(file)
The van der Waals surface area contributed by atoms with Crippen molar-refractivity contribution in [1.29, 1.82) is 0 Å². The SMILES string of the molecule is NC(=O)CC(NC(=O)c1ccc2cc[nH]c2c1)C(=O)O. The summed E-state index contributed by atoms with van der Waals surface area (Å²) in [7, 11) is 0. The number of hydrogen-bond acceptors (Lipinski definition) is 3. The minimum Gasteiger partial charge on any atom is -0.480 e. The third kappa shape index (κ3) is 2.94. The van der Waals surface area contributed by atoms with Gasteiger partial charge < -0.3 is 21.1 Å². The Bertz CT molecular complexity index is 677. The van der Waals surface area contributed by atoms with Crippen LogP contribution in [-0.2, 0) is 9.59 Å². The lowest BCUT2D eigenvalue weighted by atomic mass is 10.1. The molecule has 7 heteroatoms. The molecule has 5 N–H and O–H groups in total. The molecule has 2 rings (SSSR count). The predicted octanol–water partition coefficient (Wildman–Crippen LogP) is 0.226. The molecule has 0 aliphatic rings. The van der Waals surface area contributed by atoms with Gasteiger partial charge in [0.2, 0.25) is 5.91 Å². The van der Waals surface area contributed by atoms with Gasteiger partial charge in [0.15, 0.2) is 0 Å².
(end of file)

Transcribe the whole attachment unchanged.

The van der Waals surface area contributed by atoms with Crippen molar-refractivity contribution in [1.29, 1.82) is 0 Å². The SMILES string of the molecule is NC(=O)CC(NC(=O)c1ccc2cc[nH]c2c1)C(=O)O. The summed E-state index contributed by atoms with van der Waals surface area (Å²) in [7, 11) is 0. The number of hydrogen-bond acceptors (Lipinski definition) is 3. The minimum Gasteiger partial charge on any atom is -0.480 e. The third kappa shape index (κ3) is 2.94. The van der Waals surface area contributed by atoms with Gasteiger partial charge < -0.3 is 21.1 Å². The Bertz CT molecular complexity index is 677. The van der Waals surface area contributed by atoms with Crippen LogP contribution in [-0.2, 0) is 9.59 Å². The lowest BCUT2D eigenvalue weighted by atomic mass is 10.1. The molecule has 7 heteroatoms. The molecule has 5 N–H and O–H groups in total. The molecule has 2 rings (SSSR count). The predicted octanol–water partition coefficient (Wildman–Crippen LogP) is 0.226. The molecule has 0 aliphatic rings. The van der Waals surface area contributed by atoms with Gasteiger partial charge in [0.2, 0.25) is 5.91 Å². The van der Waals surface area contributed by atoms with Gasteiger partial charge in [0.15, 0.2) is 0 Å².